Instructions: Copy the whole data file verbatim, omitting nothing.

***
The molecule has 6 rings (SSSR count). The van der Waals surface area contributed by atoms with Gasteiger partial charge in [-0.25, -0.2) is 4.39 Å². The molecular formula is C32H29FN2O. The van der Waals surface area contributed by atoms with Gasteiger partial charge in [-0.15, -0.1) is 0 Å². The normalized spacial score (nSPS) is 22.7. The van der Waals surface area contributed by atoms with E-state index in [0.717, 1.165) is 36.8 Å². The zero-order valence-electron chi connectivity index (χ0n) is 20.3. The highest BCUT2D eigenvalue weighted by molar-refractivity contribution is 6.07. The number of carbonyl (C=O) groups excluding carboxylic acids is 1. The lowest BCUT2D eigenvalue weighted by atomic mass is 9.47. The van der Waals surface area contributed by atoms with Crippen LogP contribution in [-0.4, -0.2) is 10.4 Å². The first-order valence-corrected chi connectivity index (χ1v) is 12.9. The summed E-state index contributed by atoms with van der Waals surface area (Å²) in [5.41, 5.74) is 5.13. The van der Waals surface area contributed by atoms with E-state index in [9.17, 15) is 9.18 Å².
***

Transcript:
The molecule has 6 rings (SSSR count). The van der Waals surface area contributed by atoms with Gasteiger partial charge in [-0.25, -0.2) is 4.39 Å². The molecular formula is C32H29FN2O. The van der Waals surface area contributed by atoms with Gasteiger partial charge in [-0.15, -0.1) is 0 Å². The normalized spacial score (nSPS) is 22.7. The van der Waals surface area contributed by atoms with E-state index in [0.717, 1.165) is 36.8 Å². The zero-order valence-electron chi connectivity index (χ0n) is 20.3. The highest BCUT2D eigenvalue weighted by molar-refractivity contribution is 6.07. The number of carbonyl (C=O) groups excluding carboxylic acids is 1. The lowest BCUT2D eigenvalue weighted by atomic mass is 9.47. The van der Waals surface area contributed by atoms with Crippen LogP contribution in [-0.4, -0.2) is 10.4 Å². The first-order valence-corrected chi connectivity index (χ1v) is 12.9. The summed E-state index contributed by atoms with van der Waals surface area (Å²) in [5.41, 5.74) is 5.13. The van der Waals surface area contributed by atoms with E-state index in [9.17, 15) is 9.18 Å².